I’m a Dreamer. This Shutdown Debate Has Filled Me With Dread.

I’m a Dreamer. This Shutdown Debate Has Filled Me With Dread.

Originally published by The Daily Beast

In a few weeks I will be getting dressed up and going to prom. Then I will spend countless hours studying for my final exams. In May, I will graduate from high school and a few months later head to college. These are milestones that every average American teenager dreams about and plans for, but right now, I have another milestone in mind.

I’m not an average American teenager, I’m an American teenager with Deferred Action for Childhood Arrivals (DACA), a program that gave me the chance to get a driver’s license, get a job, and apply for scholarships that would not be available without it.

On Sept. 5, I remember standing in front of the TV screen, with my stomach in knots as the Trump administration, without any regard for me or the many like me, killed the DACA program.

And as a result, my DACA protections expire in 60 days.

The cruel truth is that I have an expiration date. I can’t eagerly plan for my future like other teenagers. Instead, without DACA, I have to prepare to live without the ability to drive, get health insurance, or work and pay for my college tuition. And without a path toward citizenship I now have to prepare for the real possibility that I could face detention and deportation.

I could face deportation for something as small as a traffic ticket, or, because I live in Texas, any chance encounter with a police officer under my state’s Senate Bill 4.

This is definitely not how I had hoped to spend my senior year of high school. It’s not how thousands of immigrant youth had planned to live their lives: living in limbo.

We live in constant anxiety. We wait by the TV to hear any news. We check Twitter multiple times a day to see whether Trump has said something else about DACA.

This last week has been even worse. All the major news channels are talking about a shutdown, about deals between Republicans and Democrats, about the fate of thousands of young people—about my future. And here I am, sitting in statistics class trying to focus on passing a test on standard deviation and averages.

Around this time two years ago, I was in a completely different situation.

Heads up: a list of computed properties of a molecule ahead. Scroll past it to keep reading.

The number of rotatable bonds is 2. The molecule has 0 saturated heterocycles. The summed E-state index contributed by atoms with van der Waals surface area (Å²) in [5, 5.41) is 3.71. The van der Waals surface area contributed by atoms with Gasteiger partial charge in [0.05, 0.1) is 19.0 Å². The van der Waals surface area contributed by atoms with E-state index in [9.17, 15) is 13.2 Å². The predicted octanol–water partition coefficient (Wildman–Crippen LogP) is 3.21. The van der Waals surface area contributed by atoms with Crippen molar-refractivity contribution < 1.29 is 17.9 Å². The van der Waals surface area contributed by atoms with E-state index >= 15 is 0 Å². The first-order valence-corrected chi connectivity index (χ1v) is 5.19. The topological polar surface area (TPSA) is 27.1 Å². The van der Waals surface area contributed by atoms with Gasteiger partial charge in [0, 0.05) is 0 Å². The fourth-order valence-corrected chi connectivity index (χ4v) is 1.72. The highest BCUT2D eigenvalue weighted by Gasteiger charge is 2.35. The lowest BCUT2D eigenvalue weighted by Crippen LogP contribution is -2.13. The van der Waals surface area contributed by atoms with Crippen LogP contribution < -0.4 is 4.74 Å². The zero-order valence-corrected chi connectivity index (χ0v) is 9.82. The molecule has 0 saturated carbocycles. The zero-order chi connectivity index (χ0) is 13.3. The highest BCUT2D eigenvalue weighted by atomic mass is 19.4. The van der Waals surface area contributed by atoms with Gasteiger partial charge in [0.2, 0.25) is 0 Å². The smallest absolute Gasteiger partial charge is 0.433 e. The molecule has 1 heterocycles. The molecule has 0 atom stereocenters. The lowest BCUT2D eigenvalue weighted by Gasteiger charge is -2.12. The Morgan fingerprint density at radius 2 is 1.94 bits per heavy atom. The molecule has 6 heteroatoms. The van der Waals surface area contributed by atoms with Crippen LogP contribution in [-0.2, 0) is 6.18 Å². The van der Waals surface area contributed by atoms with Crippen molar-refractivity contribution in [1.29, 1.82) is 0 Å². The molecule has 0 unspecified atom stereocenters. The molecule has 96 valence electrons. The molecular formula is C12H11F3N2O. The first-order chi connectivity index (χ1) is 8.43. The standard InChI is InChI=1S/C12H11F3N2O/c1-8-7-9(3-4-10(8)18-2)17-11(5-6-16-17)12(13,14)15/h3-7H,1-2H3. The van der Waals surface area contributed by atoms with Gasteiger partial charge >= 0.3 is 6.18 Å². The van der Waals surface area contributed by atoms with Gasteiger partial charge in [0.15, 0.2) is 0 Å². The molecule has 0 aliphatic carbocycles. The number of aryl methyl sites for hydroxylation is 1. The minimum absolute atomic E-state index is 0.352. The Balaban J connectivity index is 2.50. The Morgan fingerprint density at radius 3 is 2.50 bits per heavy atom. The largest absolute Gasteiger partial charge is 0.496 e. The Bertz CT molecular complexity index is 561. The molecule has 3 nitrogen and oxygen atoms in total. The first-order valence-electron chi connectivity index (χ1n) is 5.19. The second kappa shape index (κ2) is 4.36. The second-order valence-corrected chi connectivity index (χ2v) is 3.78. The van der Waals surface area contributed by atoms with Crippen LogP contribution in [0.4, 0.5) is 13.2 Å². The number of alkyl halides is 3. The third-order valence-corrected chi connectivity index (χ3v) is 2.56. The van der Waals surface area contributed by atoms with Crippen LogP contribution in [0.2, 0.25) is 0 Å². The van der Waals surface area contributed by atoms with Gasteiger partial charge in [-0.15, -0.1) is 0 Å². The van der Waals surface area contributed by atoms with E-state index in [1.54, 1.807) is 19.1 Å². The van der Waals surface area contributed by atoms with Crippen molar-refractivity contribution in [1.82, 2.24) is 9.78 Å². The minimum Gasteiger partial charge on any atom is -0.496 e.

I can still vividly remember when I first saw my DACA permit card. My mom and dad hid it in a cake they made to celebrate the arrival of my Social Security card just weeks before. It felt like we were celebrating a birthday. The beginning of a new life.

To this day, the card still bears the impression left by the knife. The day I thought that I knew for sure what my future looked like. That working hard in school would finally pay off, and that I would be able to turn my studies into something tangible.

Though it’s not much bigger than the palm of my hand, this card has meant everything. Some might say it’s just a piece of paper, and maybe that made it easier for Trump to heartlessly break the promise that the government made to us.

Maybe that’s why it was so easy for their administration to chip away at the security undocumented young people had for what felt like a brief moment.

Maybe that’s why it’s been so easy for Republicans to get in the way of passing the Dream Act.

The clock has ticked and ticked since Sept. 5, and over 16,000 young people have lost their DACA since then.

At this point, I know that a solution will still take months to implement. I know that even if the Dream Act passes today I will still have a lapse in protection. In 60 days, I will still face the real risk of deportation.

When the Senate Majority Leader said on Thursday night that “there is no urgency for a DACA fix,” I wished I could scream across the screen so that he could hear my story, and the story of the thousands of young people like me, who live knowing that everyday we live without the Dream Act is another day that we will live with uncertainty, anguish, and without protections.

Read more:https://www.thedailybeast.com/im-a-dreamer-this-shutdown-debate-has-filled-me-with-dread?ref=home


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